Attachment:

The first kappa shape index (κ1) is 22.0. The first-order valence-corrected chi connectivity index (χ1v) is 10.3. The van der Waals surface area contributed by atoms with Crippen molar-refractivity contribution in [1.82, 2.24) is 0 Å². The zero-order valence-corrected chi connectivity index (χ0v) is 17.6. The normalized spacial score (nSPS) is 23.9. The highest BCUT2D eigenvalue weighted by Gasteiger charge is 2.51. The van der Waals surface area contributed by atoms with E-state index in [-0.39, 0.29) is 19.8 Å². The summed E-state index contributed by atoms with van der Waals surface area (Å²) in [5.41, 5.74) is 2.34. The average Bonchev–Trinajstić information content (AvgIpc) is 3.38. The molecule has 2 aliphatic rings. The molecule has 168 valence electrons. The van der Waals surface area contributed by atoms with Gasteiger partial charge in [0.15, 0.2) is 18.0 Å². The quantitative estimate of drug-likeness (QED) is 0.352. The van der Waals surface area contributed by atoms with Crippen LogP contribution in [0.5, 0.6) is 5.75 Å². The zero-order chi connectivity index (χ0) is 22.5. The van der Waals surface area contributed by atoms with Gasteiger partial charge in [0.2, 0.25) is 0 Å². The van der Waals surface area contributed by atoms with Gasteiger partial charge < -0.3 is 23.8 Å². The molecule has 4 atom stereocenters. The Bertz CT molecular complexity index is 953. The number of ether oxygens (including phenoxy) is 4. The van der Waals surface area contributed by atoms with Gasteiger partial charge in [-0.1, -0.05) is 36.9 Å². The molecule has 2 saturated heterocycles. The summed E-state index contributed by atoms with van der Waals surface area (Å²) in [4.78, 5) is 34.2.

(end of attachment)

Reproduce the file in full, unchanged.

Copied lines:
The first kappa shape index (κ1) is 22.0. The first-order valence-corrected chi connectivity index (χ1v) is 10.3. The van der Waals surface area contributed by atoms with Crippen molar-refractivity contribution in [1.82, 2.24) is 0 Å². The zero-order valence-corrected chi connectivity index (χ0v) is 17.6. The normalized spacial score (nSPS) is 23.9. The highest BCUT2D eigenvalue weighted by Gasteiger charge is 2.51. The van der Waals surface area contributed by atoms with E-state index in [-0.39, 0.29) is 19.8 Å². The summed E-state index contributed by atoms with van der Waals surface area (Å²) in [5.41, 5.74) is 2.34. The average Bonchev–Trinajstić information content (AvgIpc) is 3.38. The molecule has 2 aliphatic rings. The molecule has 168 valence electrons. The van der Waals surface area contributed by atoms with Gasteiger partial charge in [0.15, 0.2) is 18.0 Å². The quantitative estimate of drug-likeness (QED) is 0.352. The van der Waals surface area contributed by atoms with Crippen LogP contribution in [0.5, 0.6) is 5.75 Å². The zero-order chi connectivity index (χ0) is 22.5. The van der Waals surface area contributed by atoms with Gasteiger partial charge in [0.2, 0.25) is 0 Å². The van der Waals surface area contributed by atoms with Gasteiger partial charge < -0.3 is 23.8 Å². The molecule has 4 atom stereocenters. The Bertz CT molecular complexity index is 953. The number of ether oxygens (including phenoxy) is 4. The van der Waals surface area contributed by atoms with Gasteiger partial charge in [-0.1, -0.05) is 36.9 Å². The molecule has 2 saturated heterocycles. The summed E-state index contributed by atoms with van der Waals surface area (Å²) in [4.78, 5) is 34.2.